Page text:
Scorpions' Detachable Tail Shakes Predators

by AMNH on

Research posts

A reddish-brown colored scorpion against a light beige-colored leaf.
The three points where an Ananteris scorpion can lose its tail and quickly heal are marked with dotted lines.
Mattoni et al 2015

Life’s tough in the wild and, for some animals, walking away from a close call with a predator can mean leaving a part of their body behind. The drastic, but useful, ability to detach a body part when faced with trouble is known as autotomy, and a recent paper in the journal PLOS One co-authored with Camilo Mattoni at Cordoba University, Argentina, by Curator Lorenzo Prendini sees the practice taken to a whole new extreme. Prendini and his colleagues discovered that a genus of South American scorpions can drop their tails—and part of their gut as well—to escape from predators.

When the tail of an Ananteris scorpion is tugged, it can detach at one of three weak points in its segmented structure. Even after being pulled off, the tail continues moving, a trait Prendini says helps to convince predators like lizards or rodents that they got a mouthful, even when most of their meal is skittering back into the leaf litter it calls home.

“It’s a decoy,” says Prendini. “It makes the predator think they’re in a fight while the scorpion makes a getaway.”

The wounds from the sacrificed tail heal quickly, but the costs are steep. Its main weapon relinquished, the scorpion is reduced to catching only small prey to survive. The more pressing concern is that the tail also houses the arachnid’s anus. The loss leaves the animal unable to defecate and is an eventual death sentence for the stopped-up scorpion.

Timing is everything, though, and the time gained by shedding its butt can mean the difference between genetic life and death. Thanks to their slow metabolism, scorpions can live for several months with part of their tail removed. For a scorpion on the hunt for a mate, that time is precious. 

“A month or two in the breeding season can make a dramatic difference to the fitness of a scorpion,” Prendini says, noting that scorpions are most likely to be attacked when they’re searching for a partner. “Chances are, that’s the season you’re going to get nailed by a predator on the surface, when you’re out running around every night.”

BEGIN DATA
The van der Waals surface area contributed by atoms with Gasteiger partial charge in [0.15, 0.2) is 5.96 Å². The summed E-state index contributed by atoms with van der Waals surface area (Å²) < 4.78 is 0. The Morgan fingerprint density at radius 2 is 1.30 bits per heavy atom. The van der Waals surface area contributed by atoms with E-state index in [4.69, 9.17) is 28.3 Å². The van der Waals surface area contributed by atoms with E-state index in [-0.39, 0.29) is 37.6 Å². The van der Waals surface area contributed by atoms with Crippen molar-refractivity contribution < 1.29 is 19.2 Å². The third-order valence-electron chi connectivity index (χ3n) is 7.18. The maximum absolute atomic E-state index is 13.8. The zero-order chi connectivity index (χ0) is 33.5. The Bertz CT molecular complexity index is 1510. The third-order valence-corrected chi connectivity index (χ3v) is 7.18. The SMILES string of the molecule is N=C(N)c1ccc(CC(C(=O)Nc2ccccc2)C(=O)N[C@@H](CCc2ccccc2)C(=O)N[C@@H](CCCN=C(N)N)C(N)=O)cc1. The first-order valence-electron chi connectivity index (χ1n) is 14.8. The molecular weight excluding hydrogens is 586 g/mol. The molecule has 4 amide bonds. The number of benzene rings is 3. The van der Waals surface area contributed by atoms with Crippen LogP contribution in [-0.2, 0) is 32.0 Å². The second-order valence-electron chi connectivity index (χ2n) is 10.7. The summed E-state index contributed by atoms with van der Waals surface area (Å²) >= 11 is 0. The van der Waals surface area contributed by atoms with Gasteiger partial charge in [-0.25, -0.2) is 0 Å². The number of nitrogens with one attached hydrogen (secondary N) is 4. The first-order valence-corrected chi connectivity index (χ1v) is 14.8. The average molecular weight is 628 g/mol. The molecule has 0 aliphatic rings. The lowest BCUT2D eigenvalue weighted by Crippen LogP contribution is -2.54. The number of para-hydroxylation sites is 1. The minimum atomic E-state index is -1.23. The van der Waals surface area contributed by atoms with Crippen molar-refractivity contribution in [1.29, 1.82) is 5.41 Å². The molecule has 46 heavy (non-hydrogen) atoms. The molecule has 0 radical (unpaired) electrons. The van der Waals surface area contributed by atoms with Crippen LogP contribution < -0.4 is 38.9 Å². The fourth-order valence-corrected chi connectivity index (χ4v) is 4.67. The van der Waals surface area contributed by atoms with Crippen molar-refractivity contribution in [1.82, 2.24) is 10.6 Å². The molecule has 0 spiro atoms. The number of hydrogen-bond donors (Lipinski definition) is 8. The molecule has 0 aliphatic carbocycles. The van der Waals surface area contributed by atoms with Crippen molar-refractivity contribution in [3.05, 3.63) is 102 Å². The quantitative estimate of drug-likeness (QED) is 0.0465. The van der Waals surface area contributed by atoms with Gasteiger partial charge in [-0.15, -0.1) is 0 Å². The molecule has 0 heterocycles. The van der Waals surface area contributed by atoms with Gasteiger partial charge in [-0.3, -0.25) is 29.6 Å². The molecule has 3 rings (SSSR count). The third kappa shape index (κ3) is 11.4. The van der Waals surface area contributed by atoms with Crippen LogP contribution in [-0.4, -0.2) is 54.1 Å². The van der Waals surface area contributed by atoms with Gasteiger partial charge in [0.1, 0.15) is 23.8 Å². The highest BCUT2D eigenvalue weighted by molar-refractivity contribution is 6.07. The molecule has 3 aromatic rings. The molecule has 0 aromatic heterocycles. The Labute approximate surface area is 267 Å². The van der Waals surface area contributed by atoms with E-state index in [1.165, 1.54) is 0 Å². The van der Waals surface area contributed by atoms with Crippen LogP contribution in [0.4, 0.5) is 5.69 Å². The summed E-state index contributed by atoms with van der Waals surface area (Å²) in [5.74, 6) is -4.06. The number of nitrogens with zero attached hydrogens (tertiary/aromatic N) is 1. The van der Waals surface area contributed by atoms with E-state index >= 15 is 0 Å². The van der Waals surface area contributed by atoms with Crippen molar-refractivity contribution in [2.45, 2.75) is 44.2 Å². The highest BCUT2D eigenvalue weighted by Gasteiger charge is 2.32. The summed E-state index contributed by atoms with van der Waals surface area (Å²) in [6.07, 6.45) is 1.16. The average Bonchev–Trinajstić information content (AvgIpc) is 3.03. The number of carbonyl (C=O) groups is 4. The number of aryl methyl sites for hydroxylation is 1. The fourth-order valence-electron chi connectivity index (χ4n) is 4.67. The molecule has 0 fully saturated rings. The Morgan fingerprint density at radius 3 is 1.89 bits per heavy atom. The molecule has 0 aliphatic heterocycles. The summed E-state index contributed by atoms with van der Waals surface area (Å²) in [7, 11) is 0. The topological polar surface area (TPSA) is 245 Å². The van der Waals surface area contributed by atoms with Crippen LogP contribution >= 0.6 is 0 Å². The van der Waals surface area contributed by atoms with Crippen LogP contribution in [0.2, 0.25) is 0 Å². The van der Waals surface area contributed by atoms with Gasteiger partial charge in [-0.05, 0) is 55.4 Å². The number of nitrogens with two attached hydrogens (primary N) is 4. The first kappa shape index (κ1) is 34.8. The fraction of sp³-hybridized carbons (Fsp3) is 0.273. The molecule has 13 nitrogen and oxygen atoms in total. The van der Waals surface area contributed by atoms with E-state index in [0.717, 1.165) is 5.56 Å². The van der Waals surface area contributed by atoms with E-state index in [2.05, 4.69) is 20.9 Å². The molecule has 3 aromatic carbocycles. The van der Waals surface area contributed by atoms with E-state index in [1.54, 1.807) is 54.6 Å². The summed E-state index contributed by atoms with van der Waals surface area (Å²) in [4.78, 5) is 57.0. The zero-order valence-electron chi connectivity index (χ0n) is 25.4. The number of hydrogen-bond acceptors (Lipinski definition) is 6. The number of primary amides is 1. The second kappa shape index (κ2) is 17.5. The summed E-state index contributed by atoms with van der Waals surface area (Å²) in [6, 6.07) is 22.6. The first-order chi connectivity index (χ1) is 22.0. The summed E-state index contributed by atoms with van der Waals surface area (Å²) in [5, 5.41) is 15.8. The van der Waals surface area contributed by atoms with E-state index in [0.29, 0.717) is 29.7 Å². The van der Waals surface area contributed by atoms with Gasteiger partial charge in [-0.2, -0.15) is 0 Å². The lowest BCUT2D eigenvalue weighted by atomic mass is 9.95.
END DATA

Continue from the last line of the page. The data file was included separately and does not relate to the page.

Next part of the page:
Prendini Scorpion Detach
An Ananteris scorpion before and after losing its tail to a pair of tweezers.
Mattoni et al 2015

For a scorpion suitor whose natural lifespan is just a few years anyway, giving up some of those months for the chance at one last good breeding season makes sense. This also explains why the tail-dropping behavior seems most common in breeding-age males and is rarely seen in females or adolescent scorpions.

Prendini and his colleagues first noticed the behavior in species of Ananteris in the field. After running experiments in the lab, the authors reached out to other colleagues, looking for examples of Ananteris scorpions that were missing their tails, or portions of them. Eventually, they found that fourteen different species in the genus display this behavior, leading them to speculate that it’s possibly a trait shared by all scorpions in the genus.

While autotomy is by no means unheard of among invertebrates and reptiles, Prendini calls the brand seen in Ananteris scorpions “unprecedented” because of the lasting damage it does to the animals. Lizards are known to lose tails only to regrow them later, and many spiders will drop one or more of their eight legs to escape a fight that’s not going their way. But these are wounds from which the fighters can generally recover, regrowing their tails or limbs a few months later, unlike the fatal farewell these scorpions say to their hind parts.

“To see a part of the body that includes the anus, and parts of the gut and nerve cord, lost is remarkable because it’s so much more costly,” Prendini says.